| The Good
Lots of variety in fighters and styles
Easy to pick up and play
| The Bad
Practice and Training could use some work
New features don't add much to game play
Tekken 4 is the fifth entry in Namco's flagship fighting
series (Tekken Tag Tournament being the fourth), and
while not quite a huge leap forward, there are enough new
additions to make this more than just "Tekken 3.5".
The first and most noticeable new additions are the completely
3-D movement and the enclosed arenas, both a first for the
series. Previous versions allowed limited movement in 3-D
by way of the sidestep feature, which is still in place here,
but now you can move about freely in any direction a la Soul
Calibur or DOA 3. The new arenas
are mostly small and compact, with various walls, pillars,
statues, railings and other objects to smash your opponents
into. Fortunately, wall-reversals were also added, keeping
players from exploiting endless wall juggles and combos. Also
new is the addition of different levels of ground, making
certain moves more or less effective, depending on where you
Of course, no fighting game sequel would be complete without
new characters, and there are three additions to the Tekken
roster. Christie Montiero uses the Capoera fighting style,
seen first by Eddie in Tekken 3, but with a few new
moves thrown in and easier on the eyes. Craig Marduk uses
the brutal Vale Tudo style, and is the requisite "big slow
powerful" character. The most interesting new addition comes
in the form of Steve Fox, a boxer who has no kicks, but more
than makes up for that with quick punch combos and the ability
to duck and weave around enemy attacks.
Namco decided to cut a lot of the series' similar-style fighters
from this game, but make up for it by adding new moves to
each of the returning characters. The roster has been trimmed
to around 20 characters, with a couple of hidden, costume-swap
characters. Each fighter has a distinct fighting style, and
most have well over 100 different moves. The game comes with
a helpful practice and training mode to teach you those moves,
although both could have been improved a bit. Training mode
gives you 20 moves to complete in the shortest time possible,
but there is no real incentive to use this mode, as nothing
is unlocked by setting records. Practice mode has all the
moves available to view and a handy demonstration of how to
perform each one, but you must pause the game to view them.
It would have been best if Namco could have combined both
modes, allowing you to practice moves with the help text on-screen.
Other modes include the standard Arcade, Time Attack, Survival,
and Versus. New to the series is Story Mode, which gives you
a small back-story on the fighters told through hand-drawn
cutscenes, and ends with a full CG ending for each character.
As with past games in the series, the end cinemas are well
done, and serve to give you a reason to play through the game
other than a simple high score. Also returning from Tekken
3 is Tekken Force Mode, which is open from the beginning.
Playing like a cross between Tekken and Streets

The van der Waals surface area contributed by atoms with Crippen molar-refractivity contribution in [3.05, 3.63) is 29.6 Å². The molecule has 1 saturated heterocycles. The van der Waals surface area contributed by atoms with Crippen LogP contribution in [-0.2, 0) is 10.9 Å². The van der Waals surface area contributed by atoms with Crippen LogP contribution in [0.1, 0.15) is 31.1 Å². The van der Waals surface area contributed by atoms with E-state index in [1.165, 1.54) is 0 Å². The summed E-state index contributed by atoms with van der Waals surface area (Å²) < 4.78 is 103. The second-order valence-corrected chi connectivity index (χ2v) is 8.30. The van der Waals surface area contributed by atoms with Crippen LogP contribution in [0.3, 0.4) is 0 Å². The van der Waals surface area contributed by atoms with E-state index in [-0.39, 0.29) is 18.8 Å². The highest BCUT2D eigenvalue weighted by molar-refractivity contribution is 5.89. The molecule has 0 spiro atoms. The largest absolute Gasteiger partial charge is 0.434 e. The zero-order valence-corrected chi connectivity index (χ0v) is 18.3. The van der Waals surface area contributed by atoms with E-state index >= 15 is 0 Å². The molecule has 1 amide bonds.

of Rage, you choose from any of the characters in the
game and fight through 4 side-scrolling levels. Each level
throws waves of enemies at you, but you can collect food in
the form of chickens to stay alive. If you can manage to finish
all 4 levels, a new arena will be made available for use in
multiplayer matches. Not much of a reward, but since the entire
mode is an extra anyway it isn't a huge issue.
Graphically, Tekken 4 is quite good-looking. The character
models are all well animated and their moves link together
seamlessly. Clothing and hair move realistically, and many
levels have great water and lighting effects. Namco has always
delivered quality cinemas, and Tekken 4 is no exception,
with an action-packed opening movie and individual ending
movies for each fighter.
Sound effects and music in the game are well done. Throws
are delivered with bone-crunching sound effects, and the trademark
Tekken "smash" sound accompanies each kick and punch. The
music is quite varied, with tracks ranging from rock to jazz
to techno, and many of the characters have been given voice
taunts for pre and post match poses.
There are a few problems however, and a couple of them may
be enough to turn some gamers away. First, the basic game
really isn't much different from the last games in the series.
Second, the new characters really aren't that great, aside
from Steve Fox, you've got a slow powerhouse much like Jack,
and a prettier version of Eddie. Lastly, the walled arenas
and the uneven surfaces don't really add much to the game,
they seem to have been included simply to add something new
to the series.
Overall, if you are a fan of past games, you will most likely
enjoy this new addition to the Tekken series. There are plenty
of returning bits that you'll enjoy, and enough new features
to move the series ahead, if only a little. Those who have
never played the series before will also find plenty to like,
as the controls are easy to learn and there are enough options
to keep you playing for weeks.
- - Darken Rahl